The day high school students long for, marked by caps, gowns, and memories, was hard-earned for Jasmin Flores.
“I never thought I would come this far—ever,” said Flores, who completed the required credits in time to graduate a full year early.
Flores is one of seven students who completed their coursework at Fortis Academy, Harris County’s first public high school for students recovering from alcohol and drug addiction. Each will receive diplomas from their home districts in the coming weeks.
HCDE trustees, Department leaders, district liaisons, school staff, families, and classmates gathered to ceremoniously usher the former students into the next phase of life.
“I could not have asked for a better graduating class as a first-year principal,” said Fortis Principal Travita Godfrey. “I am so proud of these young men and women and all the work they did to stand here today.”
The seven graduates—Piper Calcagno, Jasmin Flores, Tommy Gomez, Julian Guerrero, Kahless Lousteau, Nayelly Ramirez-Salazar, and Javier Rodgriguez—face a future of possibilities, each with their own path in mind.
Flores, referred to Fortis by Channelview Independent School District, plans to complete her basics at a community college and eventually major in psychology. She is grateful to each of Fortis’ teachers and licensed chemical dependency counselors who helped her realize her future.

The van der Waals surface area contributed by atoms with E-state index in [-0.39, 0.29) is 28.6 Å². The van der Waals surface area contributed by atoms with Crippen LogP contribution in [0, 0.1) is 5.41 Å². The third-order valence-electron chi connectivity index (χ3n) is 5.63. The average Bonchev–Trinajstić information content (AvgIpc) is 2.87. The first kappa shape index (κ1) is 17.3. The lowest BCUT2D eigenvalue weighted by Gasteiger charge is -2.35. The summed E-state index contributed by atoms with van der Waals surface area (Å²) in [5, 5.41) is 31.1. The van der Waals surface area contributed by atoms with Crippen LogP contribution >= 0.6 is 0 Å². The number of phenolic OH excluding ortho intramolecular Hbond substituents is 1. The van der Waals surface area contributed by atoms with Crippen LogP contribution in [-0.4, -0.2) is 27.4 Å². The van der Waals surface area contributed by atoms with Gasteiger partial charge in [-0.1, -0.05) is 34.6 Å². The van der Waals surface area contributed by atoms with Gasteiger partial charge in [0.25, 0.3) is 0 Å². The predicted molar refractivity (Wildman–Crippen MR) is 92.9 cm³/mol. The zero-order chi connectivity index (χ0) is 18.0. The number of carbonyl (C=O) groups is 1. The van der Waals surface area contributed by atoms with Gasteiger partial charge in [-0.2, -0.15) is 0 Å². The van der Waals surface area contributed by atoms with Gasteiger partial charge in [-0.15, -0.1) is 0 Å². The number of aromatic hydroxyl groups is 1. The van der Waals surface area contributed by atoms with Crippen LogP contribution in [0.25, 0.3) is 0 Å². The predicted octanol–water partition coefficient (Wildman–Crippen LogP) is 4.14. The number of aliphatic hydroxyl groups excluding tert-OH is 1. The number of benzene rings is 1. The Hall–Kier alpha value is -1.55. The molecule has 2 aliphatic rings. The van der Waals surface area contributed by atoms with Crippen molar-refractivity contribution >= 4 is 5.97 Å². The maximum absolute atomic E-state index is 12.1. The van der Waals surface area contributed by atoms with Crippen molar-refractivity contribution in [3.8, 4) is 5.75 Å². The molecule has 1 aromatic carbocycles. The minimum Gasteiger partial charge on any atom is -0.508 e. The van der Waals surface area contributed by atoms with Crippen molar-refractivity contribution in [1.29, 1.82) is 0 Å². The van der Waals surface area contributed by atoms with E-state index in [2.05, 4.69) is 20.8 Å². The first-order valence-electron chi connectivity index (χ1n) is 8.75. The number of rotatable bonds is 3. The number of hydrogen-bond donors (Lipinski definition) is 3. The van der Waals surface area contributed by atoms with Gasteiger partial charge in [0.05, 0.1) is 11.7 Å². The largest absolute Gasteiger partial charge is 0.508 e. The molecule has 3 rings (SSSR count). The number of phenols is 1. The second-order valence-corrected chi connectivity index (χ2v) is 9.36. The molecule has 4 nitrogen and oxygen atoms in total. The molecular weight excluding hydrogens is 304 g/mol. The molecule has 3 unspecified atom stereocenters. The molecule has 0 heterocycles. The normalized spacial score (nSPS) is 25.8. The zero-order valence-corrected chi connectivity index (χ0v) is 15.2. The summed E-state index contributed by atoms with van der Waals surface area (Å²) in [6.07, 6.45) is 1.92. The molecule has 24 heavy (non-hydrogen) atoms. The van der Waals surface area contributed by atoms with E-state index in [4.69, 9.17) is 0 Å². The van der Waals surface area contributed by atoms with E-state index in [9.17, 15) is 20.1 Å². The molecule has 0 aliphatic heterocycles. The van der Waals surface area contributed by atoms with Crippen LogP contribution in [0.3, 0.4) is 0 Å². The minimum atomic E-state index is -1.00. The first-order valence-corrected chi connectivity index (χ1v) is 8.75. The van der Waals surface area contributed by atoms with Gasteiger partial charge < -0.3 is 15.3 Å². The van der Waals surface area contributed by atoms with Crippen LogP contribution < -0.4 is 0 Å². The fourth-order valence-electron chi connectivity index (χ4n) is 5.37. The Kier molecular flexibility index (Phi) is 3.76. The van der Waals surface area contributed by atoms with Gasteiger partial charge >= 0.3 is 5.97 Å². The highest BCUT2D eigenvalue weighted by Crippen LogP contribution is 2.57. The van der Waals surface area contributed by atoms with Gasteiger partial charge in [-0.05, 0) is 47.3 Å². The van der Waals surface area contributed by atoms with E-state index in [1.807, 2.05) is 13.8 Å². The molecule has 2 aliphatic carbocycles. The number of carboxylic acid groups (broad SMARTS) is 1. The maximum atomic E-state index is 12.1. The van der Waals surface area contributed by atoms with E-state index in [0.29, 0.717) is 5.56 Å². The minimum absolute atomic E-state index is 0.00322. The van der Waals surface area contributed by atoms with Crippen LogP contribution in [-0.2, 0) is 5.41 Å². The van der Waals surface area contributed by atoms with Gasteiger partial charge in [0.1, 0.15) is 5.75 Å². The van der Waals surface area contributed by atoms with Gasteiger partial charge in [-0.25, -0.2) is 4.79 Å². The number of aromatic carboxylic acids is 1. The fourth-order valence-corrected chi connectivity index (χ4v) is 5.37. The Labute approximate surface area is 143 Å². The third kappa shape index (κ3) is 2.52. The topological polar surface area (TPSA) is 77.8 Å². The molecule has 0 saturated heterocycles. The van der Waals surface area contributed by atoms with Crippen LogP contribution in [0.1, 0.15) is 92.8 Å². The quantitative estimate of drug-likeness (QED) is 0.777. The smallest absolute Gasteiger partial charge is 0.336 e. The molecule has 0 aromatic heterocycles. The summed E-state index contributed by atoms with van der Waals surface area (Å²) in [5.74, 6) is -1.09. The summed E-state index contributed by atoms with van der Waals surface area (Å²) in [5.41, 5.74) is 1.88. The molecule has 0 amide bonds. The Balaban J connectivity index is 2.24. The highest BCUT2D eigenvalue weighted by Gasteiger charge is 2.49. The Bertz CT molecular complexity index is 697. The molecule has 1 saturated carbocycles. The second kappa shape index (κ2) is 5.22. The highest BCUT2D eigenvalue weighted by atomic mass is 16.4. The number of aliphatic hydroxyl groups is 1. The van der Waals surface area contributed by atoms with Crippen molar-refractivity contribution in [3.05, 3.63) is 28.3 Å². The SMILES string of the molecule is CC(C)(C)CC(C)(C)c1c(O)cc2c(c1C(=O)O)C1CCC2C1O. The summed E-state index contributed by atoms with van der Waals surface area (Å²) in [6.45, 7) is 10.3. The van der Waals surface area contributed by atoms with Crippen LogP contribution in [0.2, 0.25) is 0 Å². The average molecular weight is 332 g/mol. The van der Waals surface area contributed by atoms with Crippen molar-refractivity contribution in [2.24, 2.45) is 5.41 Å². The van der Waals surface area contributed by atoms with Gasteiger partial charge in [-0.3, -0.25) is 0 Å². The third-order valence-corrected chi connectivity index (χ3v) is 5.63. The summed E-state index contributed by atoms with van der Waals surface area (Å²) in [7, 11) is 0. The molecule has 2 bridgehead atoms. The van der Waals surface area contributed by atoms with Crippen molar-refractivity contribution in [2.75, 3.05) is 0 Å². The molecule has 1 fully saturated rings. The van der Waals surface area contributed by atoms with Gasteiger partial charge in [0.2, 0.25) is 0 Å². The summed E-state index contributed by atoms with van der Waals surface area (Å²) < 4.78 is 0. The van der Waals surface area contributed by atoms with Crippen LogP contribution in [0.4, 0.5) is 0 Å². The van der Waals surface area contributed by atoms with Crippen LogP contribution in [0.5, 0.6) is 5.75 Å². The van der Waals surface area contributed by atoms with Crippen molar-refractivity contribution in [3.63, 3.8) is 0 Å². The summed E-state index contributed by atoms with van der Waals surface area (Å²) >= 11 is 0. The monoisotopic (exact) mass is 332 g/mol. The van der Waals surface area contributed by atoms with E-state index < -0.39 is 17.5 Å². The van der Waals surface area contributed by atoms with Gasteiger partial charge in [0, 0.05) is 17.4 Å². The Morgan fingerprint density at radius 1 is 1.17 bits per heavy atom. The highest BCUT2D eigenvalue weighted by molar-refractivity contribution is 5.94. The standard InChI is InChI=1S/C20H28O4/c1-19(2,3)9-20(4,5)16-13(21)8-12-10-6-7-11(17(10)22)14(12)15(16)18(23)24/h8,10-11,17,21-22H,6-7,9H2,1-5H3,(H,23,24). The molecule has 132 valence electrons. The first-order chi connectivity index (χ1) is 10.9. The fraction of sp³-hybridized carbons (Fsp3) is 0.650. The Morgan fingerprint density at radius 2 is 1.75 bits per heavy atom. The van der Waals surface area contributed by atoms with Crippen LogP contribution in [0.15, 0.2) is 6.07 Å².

“They were there for me through every step of the way and every challenge I came across,” she said. “I feel nervous for my next step, but I’m ready.”
Channelview ISD high school counselor Yolanda Richardson credits Fortis’ low student-to-teacher ratio and support system to Flores’ success.
“Fortis is very different from other alternative programs,” she said. “It’s a small setting, and I think that’s great because they get a lot more one-on-one than they might get at a large high school.”
Also in attendance was Galena Park Independent School District Director for Educational Support Myra Castaneda, who celebrated the three graduates from her district, including senior class representative Julian Guerrero.
Seeing Guerrero in cap and gown was a culmination of Castaneda’s efforts years in the making. As the person who oversees alternative school placements for her district, Castaneda says Galena Park ISD was one of the first districts to refer students to Fortis Academy when it opened during the 2017-2018 school year.
“I believed in this campus and what it’s doing for our kids, so I fought to increase seats and get our kids who really needed the help to come here,” she said. “Julian would call my office every day and say, ‘Did you figure something out? I can’t do this without you. I can’t do this without coming to Fortis.’”
Castaneda says the students she helps the most have no idea that she is the “wizard behind the scenes,” so putting a face to Guerrero’s name was a heartfelt moment for her.
“Julian’s never met me in person, but I knew all about him. I’m tearing up because he really did it. This is what it’s about,” she said. “It’s an emotional thing for me because all we want is for our students to succeed at whatever cost. That’s why we’re in education.”
Since completing his required credits in December 2021, Guerrero has been working part-time in HCDE’s Records Management division.
“Harris County has been nothing but good to me. There are not enough words to express my gratitude toward them,” he said. “Before Fortis, I was a mad and naive kid, and now I’m coming out as a young man.”